The film that pretty much cemented Clara Bow's reputation, was actually another in a long string of successful films of hers. The film was actually fairly close to the life Bow would have had without acting. It is a charming romantic comedy that's charming primarily because of Bow who had one of the most incredible screen presences in all of film. Of greater interest is the documentary included on the Kino DVD called "Clara Bow, Discovering the It Girl". The doc is concise yet informative, and I learned quite a bit about her. Hell I though she made about one sound film and dropped off the face of the earth, but she actually made a successful transition to sound, and her heavy Brooklyn accent was nearly as bad as people had made it out to be. Now I'm curious to see more of her films, considering how horribly ignorant I am of her work. It however will remain her most remembered and celebrated work. Modern evidence has linked Josef Von Sternberg to the project but received no screen credit. The film was made shortly before he would become Paramount's top dramatic director. It was released early in 1927 so was ineligible for Oscar contention, although I wonder if Bow would have been recognized, she failed to receive a nomination from that first year's best picture winner Wings.
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Re: Silent Film Journal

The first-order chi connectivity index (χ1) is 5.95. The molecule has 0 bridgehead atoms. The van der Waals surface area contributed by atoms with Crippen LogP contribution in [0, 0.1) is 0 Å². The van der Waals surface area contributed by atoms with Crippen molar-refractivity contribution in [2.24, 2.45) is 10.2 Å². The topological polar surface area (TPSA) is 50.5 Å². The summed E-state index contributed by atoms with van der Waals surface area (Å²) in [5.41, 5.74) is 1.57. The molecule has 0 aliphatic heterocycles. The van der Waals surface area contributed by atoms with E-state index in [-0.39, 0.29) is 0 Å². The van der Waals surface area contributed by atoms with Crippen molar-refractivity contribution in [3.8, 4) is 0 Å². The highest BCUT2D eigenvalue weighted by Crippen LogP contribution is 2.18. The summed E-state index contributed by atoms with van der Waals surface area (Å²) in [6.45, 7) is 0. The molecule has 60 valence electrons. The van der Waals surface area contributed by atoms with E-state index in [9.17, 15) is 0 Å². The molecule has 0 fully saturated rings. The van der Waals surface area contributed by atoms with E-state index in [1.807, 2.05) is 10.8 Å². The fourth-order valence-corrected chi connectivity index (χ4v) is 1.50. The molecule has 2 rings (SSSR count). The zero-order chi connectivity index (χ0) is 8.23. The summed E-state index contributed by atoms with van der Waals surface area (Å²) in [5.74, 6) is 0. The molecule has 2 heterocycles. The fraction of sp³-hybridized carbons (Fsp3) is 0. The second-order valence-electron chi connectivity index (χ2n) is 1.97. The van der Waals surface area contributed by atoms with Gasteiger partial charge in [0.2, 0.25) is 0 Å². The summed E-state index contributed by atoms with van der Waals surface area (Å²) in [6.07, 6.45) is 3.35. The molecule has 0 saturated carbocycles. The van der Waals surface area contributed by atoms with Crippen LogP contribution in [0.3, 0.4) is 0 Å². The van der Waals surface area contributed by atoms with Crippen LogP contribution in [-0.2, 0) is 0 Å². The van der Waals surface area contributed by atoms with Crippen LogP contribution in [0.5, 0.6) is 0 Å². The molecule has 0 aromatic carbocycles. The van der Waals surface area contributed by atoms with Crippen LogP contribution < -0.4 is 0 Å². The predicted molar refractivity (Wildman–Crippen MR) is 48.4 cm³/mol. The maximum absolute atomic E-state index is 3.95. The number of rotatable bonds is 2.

Postby wpqx » Thu Aug 02, 2007 6:40 pm

Phantom (1922) - F. W. Murnau

With a film title like Phantom, and a director like Murnau, who's three previous films all contained elements of the super natural, the title of this film might seem really misleading. Once I realized the film had nothing to do with Phantoms or spirits, you quickly had to reassess the picture. The film is more melodrama, and a little downbeat. However the picture despite being completely non-specific about time or place, the picture does comment on the economic situation of then present day Germany. The film is pretty much all about money, and the lack of it. Murnau disposes of most of the expressionistic touches of the film. However parts of the film use some tricks. The film is probably more closely related to impressionistic film. This is evident in the nightclub scene, where delirium is rendered with a very subjective scene. The film was thankfully unearthed and restored, perhaps not to its original glory, but far better than any previously available prints. Luckily at the same time a print of The Haunted Castle was unearthed, so I can only hope that film can come back.